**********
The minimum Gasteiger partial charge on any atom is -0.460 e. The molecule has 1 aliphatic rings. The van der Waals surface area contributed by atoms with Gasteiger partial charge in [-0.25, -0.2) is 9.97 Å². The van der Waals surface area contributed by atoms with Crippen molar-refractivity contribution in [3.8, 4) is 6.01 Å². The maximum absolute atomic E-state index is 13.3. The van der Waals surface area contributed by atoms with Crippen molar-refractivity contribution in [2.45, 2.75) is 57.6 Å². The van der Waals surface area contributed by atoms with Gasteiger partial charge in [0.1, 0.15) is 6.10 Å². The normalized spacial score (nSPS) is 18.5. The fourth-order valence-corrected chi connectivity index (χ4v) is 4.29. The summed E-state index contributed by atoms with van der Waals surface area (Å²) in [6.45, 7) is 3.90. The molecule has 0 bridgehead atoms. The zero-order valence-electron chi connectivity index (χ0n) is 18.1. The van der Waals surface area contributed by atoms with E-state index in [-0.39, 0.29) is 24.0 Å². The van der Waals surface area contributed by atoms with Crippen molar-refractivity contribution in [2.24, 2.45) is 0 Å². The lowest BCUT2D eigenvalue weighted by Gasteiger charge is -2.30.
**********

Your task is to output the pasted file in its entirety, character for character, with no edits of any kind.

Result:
The minimum Gasteiger partial charge on any atom is -0.460 e. The molecule has 1 aliphatic rings. The van der Waals surface area contributed by atoms with Gasteiger partial charge in [-0.25, -0.2) is 9.97 Å². The van der Waals surface area contributed by atoms with Crippen molar-refractivity contribution in [3.8, 4) is 6.01 Å². The maximum absolute atomic E-state index is 13.3. The van der Waals surface area contributed by atoms with Crippen molar-refractivity contribution in [2.45, 2.75) is 57.6 Å². The van der Waals surface area contributed by atoms with Gasteiger partial charge in [0.1, 0.15) is 6.10 Å². The normalized spacial score (nSPS) is 18.5. The fourth-order valence-corrected chi connectivity index (χ4v) is 4.29. The summed E-state index contributed by atoms with van der Waals surface area (Å²) in [6.45, 7) is 3.90. The molecule has 0 bridgehead atoms. The zero-order valence-electron chi connectivity index (χ0n) is 18.1. The van der Waals surface area contributed by atoms with E-state index in [-0.39, 0.29) is 24.0 Å². The van der Waals surface area contributed by atoms with Crippen molar-refractivity contribution in [2.24, 2.45) is 0 Å². The lowest BCUT2D eigenvalue weighted by Gasteiger charge is -2.30.